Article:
'A Fireman's Fireman'
Capt. James Amato, a member of Squad 1 in Brooklyn, loved putting out fires. No sitting around the firehouse for him; he wanted to be in the middle of the action, wherever it was. After years as a firefighter in one of the busier ladder companies, he applied for the elite rescue division, so he would always be one of the first people responding to a crisis.
"He liked to be one of the guys who made a difference," said his brother, Lee Amato, a firefighter from Cooper City, Fla. "He liked to get off the piece and run in with the men. He was a fireman's fireman."
The brothers spent vacations together, sometimes in Florida and sometimes on the ski slopes. Lee Amato, the elder of the two, called his brother "my dearest friend."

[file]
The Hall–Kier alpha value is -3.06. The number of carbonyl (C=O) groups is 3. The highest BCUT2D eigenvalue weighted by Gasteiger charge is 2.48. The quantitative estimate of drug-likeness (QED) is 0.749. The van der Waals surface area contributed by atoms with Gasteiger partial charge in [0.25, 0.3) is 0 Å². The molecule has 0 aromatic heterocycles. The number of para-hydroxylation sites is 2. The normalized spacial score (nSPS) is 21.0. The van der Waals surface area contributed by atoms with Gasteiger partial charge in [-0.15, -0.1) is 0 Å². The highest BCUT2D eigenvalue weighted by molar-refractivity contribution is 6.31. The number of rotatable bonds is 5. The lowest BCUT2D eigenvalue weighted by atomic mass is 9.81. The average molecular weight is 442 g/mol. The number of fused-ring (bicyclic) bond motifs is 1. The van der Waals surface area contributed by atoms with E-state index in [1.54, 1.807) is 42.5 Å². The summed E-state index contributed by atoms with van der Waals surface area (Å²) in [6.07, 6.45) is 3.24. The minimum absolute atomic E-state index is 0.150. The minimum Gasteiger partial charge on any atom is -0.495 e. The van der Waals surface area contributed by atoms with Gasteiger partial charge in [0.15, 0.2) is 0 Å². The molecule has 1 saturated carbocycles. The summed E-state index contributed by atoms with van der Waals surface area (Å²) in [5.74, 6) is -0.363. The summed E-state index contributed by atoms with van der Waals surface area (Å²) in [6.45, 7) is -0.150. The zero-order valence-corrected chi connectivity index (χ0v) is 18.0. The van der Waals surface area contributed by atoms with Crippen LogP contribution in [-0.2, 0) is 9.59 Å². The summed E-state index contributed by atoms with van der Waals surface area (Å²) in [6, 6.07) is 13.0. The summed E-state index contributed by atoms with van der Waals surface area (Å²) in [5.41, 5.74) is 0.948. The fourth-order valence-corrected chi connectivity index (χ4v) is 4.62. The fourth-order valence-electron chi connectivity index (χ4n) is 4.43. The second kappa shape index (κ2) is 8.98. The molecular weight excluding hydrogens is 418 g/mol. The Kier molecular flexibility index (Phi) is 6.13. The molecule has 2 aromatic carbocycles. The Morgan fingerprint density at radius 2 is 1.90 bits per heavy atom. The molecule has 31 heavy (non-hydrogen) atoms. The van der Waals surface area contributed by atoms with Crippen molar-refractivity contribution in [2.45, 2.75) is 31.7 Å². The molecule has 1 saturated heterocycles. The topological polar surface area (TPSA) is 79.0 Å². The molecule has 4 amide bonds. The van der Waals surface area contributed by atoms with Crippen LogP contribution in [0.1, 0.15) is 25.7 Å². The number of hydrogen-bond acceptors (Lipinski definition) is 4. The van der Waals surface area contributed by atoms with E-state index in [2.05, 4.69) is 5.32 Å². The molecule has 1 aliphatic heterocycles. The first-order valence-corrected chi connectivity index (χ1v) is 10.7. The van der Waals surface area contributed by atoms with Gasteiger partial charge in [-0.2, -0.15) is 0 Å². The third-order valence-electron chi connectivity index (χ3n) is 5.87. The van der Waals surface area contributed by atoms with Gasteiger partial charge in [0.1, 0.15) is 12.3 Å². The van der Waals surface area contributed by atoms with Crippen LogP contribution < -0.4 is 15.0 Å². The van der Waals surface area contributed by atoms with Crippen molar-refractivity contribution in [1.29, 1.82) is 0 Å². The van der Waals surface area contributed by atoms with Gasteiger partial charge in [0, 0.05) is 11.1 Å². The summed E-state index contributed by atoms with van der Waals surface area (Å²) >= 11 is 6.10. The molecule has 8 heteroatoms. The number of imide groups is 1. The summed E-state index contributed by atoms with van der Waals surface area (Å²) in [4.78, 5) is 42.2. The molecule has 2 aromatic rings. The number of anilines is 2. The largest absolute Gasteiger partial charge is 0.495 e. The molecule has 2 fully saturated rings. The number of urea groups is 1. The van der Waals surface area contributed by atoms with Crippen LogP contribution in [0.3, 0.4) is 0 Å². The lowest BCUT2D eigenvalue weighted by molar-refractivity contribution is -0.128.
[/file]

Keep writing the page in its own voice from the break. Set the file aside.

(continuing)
Captain Amato, a father of four who lived in Ronkonkoma, N.Y., and was a college wrestler, had close calls throughout his life. As a toddler, he barely survived a bout of spinal meningitis. And earlier this year, he told his men to file out of a burning building while they waited for a hose line to be set up. A few seconds after they got out, there was an explosion. "He was laughing about it," said his brother. "He said, 'Timing is everything.' "
Profile published in THE NEW YORK TIMES on October 27, 2001.